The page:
With so many different contraception options available, it can be difficult to know what will suit you – and what the side effects might be. But for those with a hectic lifestyle the most popular option – the contraceptive Pill – might be a little too demanding.
When you have it fitted, a small flexible plastic rod is put under the skin in the upper arm by a doctor or nurse. It works by releasing the hormone progestogen into the bloodstream to prevent ovulation. It prevents pregnancy for up to three years, making it a great option for women who can’t use contraception that includes oestrogen (such as women who are over 35 and smoke, are overweight or have issues with blood circulation).
So essentially, the implant gives all of the protection from pregnancy that you get from the Pill, without having to remember to take it orally every day. Sounds perfect for you? As with any regular medication, it’s important to be aware of the side effects before you commit. While everyone is different, here’s what you might expect:
What can happen: The first few months of the implant being fitted are likely to be the most difficult. Dr Geetha Venkat, Director at the Harley Street Fertility Clinic tells Cosmopolitan UK: ‘You could experience things like headaches, nausea, breast tenderness and mood swings.’
When you should get it checked out: It’s likely these effects will begin to settle as your body becomes used to the changes. Unless you have reason to be concerned, give it some time to settle and for your body to get used to the changes. If you’re still worried after three months, go see your doctor.
What can happen: Other physical effects can include weight gain, although it’s likely that you’ll be weighed before having the implant fitted. If your doctor is worried about how gaining weight could affect your health, he or she may give alternative options.
When you should get it checked out: You know your own body better than anyone else, so this is really up to you. If you feel like your weight gain is unusual, or doesn’t appear to be slowing, book an appointment with your GP.
What can happen: Those with sensitive skin may notice some changes. Dr Venakt says: ‘Occasionally the area of skin where the implant has been fitted can become infected and if this happens, you may need antibiotics.’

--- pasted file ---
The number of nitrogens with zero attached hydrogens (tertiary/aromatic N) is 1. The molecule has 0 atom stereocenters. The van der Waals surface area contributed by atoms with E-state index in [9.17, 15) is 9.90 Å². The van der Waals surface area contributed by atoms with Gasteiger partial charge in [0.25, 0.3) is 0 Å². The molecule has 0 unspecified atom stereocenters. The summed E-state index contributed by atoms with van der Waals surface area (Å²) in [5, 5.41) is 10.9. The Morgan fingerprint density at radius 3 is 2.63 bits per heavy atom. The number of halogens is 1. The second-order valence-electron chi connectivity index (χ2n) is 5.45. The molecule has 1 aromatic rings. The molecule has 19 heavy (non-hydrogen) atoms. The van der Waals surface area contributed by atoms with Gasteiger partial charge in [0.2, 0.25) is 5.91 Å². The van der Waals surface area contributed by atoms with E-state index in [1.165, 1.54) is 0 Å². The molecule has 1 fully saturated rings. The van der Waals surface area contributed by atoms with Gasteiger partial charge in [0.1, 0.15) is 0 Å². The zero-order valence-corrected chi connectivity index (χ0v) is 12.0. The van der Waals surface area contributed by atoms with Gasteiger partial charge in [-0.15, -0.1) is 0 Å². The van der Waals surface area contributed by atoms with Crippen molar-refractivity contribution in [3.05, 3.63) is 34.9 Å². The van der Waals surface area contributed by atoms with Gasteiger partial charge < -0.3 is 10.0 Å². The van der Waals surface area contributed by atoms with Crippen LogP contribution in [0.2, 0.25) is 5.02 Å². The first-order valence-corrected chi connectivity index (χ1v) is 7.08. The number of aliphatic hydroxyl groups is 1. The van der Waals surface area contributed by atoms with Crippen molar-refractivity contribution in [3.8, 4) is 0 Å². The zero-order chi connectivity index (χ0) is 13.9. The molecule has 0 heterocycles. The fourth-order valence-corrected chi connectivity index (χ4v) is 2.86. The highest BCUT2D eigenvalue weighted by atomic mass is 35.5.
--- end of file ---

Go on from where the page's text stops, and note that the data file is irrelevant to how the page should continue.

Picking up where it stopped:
She also notes: ‘For some people, they may start to get acne and if this is something they already deal with, it could get worse.’
When you should get it checked out: ‘Do check with your doctor if any redness or irritation occurs that you are worried about,’ explains Dr Venkat. Bruising and tenderness following the initial fitting is normal, but if this continues for weeks be sure to book in a follow-up appointment. Similarly, if you’re experiencing acne flare-ups, go see someone.
What can happen: It’s important for those considering changing contraception to know that the implant can also have an impact on your mental health. Dr Venkat says: ‘Effects can occasionally include depression.’
When you should get it checked out: If your general wellbeing is affected, this is something you should talk to someone about Dr Venkat suggests: ‘Note any changes in your mood and if you think there is a link, check with your doctor.’
Menstrual Cycle Changes
What can happen: As with any contraception, it’s likely to affect your menstrual cycle, particularly in the beginning. ‘When you are using the implant, it could be that your periods become irregular or they actually stop altogether,’ Dr Venkat explains. ‘You may also find you experience spotting between your periods, more extreme period pains when you do have a period and the time between your periods can change.’
When you should get it checked out: Generally, changes in your cycle when you switch contraception is nothing to worry about as it’s super normal. Things should start to settle back into a pattern after a few months, but if you’re bleeding constantly or suffering from extreme period pains go see a doctor.
What can happen: Those who already have medical prescriptions or take certain supplements may find that the implant isn’t working for them. ‘Some medicines, including some antibiotics, drugs for epilepsy and complementary remedies like St John’s Wort, can make the implant less effective,’ says Dr Venkat.
When you should get it out: Your doctor should check what medication you’re on before you get it fitted, but if not be sure to give them a list of everything you take regularly – even supplements. If you are given an antibiotic prescription, ask whether it’ll affect the contraception.
Of course, all of this is enough to make even the calmest person start Googling frantically. But there’s no need to worry; many won’t experience any negative side effects. And although it’s designed to last for three years, the implant can be removed if necessary. So if you do experience anything unpleasant as a result of the medication, or even just change your mind about the contraception, go back to your doctor who will take it out within a matter of minutes.
Finally, Dr Venkat notes: ‘The implant does help to prevent pregnancy, but it is worth saying that it doesn’t protect women against sexually transmitted infections therefore you will need to use additional contraception (such as condoms) to ensure you are safe when having sex.’
This post originally appeared on Cosmopolitan.com.
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